'Exciting US primaries' boost American voting in Israel

Americans in Israel currently comprise 23 percent of US voter registrations abroad.

voting 88 (photo credit:)
voting 88
(photo credit: )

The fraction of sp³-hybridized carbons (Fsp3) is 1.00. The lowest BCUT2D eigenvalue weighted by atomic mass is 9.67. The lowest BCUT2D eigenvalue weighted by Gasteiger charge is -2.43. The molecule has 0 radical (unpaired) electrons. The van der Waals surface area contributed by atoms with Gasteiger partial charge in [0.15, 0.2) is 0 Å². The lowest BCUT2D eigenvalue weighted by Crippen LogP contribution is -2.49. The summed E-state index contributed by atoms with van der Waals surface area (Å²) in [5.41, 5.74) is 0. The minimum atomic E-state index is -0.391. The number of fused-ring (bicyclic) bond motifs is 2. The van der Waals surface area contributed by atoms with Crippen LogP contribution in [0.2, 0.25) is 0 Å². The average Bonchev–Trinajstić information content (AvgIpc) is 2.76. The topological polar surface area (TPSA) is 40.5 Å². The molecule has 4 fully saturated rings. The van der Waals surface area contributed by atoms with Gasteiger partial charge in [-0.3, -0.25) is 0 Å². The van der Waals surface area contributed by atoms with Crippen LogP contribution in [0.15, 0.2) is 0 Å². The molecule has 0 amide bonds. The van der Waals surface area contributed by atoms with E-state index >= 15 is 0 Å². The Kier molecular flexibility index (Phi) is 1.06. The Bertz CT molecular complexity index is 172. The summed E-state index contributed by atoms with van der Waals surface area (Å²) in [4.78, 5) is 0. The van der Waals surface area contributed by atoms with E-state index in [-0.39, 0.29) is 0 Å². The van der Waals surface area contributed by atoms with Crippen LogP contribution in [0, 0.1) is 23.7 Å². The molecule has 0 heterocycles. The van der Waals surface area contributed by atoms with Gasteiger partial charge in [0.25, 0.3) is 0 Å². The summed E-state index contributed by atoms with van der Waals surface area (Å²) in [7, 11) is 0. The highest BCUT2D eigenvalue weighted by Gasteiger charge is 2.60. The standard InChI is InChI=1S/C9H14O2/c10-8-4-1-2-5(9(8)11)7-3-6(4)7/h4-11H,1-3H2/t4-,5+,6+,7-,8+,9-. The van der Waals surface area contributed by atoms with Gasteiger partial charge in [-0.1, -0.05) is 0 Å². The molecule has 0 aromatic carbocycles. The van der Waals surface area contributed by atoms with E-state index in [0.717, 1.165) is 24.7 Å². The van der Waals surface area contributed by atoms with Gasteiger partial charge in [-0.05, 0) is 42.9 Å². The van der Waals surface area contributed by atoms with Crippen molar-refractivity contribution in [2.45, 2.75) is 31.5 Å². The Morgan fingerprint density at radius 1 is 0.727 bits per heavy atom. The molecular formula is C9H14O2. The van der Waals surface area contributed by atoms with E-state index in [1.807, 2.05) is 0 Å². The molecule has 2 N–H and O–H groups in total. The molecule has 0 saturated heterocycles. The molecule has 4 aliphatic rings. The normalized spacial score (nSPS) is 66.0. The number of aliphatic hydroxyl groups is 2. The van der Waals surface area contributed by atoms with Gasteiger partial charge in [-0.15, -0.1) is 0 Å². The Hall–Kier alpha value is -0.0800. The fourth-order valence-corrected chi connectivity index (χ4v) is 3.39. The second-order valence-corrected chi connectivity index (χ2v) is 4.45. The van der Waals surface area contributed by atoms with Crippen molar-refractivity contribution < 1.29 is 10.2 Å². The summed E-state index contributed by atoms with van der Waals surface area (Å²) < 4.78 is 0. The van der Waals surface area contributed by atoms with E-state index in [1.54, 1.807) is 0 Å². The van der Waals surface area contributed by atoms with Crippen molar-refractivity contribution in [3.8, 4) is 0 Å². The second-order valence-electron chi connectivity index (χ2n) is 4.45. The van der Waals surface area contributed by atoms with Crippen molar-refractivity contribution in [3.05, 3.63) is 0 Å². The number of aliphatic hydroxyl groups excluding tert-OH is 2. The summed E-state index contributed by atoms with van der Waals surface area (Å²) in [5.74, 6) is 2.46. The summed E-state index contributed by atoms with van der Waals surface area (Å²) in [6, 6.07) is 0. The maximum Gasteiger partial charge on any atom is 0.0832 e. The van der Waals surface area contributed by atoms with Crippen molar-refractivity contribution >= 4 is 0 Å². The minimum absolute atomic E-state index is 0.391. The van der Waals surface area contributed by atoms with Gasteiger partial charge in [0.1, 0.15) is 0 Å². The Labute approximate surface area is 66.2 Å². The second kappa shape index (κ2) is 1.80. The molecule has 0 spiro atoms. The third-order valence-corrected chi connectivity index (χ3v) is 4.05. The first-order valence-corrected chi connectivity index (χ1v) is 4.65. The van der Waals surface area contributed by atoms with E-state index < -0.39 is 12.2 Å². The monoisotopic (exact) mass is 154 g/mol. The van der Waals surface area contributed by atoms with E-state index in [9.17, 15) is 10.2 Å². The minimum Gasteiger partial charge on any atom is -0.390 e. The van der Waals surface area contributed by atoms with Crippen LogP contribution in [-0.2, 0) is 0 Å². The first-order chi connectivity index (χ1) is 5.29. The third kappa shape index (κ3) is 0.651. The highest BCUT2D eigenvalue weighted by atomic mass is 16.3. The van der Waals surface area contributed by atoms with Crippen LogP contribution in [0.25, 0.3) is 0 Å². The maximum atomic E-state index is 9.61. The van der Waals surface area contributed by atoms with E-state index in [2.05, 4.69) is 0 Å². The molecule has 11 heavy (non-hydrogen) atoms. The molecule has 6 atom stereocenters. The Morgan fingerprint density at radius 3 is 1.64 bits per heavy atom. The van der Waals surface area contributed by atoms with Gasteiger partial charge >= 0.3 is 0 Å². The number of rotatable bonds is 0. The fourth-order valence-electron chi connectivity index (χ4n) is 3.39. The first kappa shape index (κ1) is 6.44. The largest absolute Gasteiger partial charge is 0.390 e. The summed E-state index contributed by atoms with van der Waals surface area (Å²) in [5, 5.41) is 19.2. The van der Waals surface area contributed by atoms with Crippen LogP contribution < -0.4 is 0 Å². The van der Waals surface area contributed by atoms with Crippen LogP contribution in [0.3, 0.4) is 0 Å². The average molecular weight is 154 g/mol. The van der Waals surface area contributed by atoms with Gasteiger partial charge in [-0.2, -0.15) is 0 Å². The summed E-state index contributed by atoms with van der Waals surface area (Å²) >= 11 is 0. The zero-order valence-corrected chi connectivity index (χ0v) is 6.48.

"My great, great grandfather was born into slavery - I don't take my right to vote lightly," asserted Weldon Turner, a native of New York City who moved to Israel 10 years ago. He's one of thousands of US citizens in Israel expected to cast their absentee ballots in this year's presidential elections. "I consider America the seed of modern democracy. Voting is not only a privilege, it's an obligation. In my opinion if you don't vote you can't have an opinion," said Turner. With sentiment like that, it's not surprising that Americans in Israel currently represent 23 percent of the total completed registrations abroad according to the Overseas Vote Foundation (OVF), an international nonpartisan voter services organization for US citizens overseas and members of the uniformed services. Using numbers from the last seven months, Israel came in third behind the United Kingdom with 35 percent and Canada with 25 percent. "In 2004 Israel was not even in the top ten," commented President of OVF, Susan Dzieduszycka-Suinat. She said Israel is now consistently in the top ten. The highly contested democratic primaries may be the reason. "Voter registration is up all over because this primary season has been so exciting - I think voter registration in Israel is just part of that national trend," said Becca Linden, a Youth Vote Overseas volunteer. New York state residents topped the list with the most registrations from Israel with nearly 30 percent. California and New Jersey came in a distant second with around 10 percent. It is difficult to determine how these citizens will vote. Those registered express mixed opinions about the future of the election. "When it comes to the president, I think Jews in America and Jews in Israel will be voting almost the same. If you get a president that is good for America you will get a president who is good for Israel," asserted Sheldon Schorer, former chair and current legal counsel for Democrats Abroad in Israel. "Obama's message for change has caught on fire, that is why I think the democrats will win," he said. On the other side of the political aisle, co-chairman of Republicans Abroad in Israel, Mark Zell, expressed his reservations toward Obama. "I have a strong sense that the American voter, whether he or she is here in Israel or the US, is going to have serious doubts to select Obama as the next president. I think it's big that Hillary won the vote here," he said in reference to Clinton's win in the Democrats Abroad Global Primary in Israel. Michael Mashbaum, program coordinator of the Association of Americans and Canadians in Israel offered a less polar view. "The people who have been coming to AACI have run the gamut - some people are scared by the frenzy that the Obama campaign has created, while others are not interested in having another Republican in office regardless of who it is," he said. The indecision is especially felt among young voters. "Right now I'm feeling really confused. I'm like half and half. I'm still doing my research," said first time voter, Coral Hartog.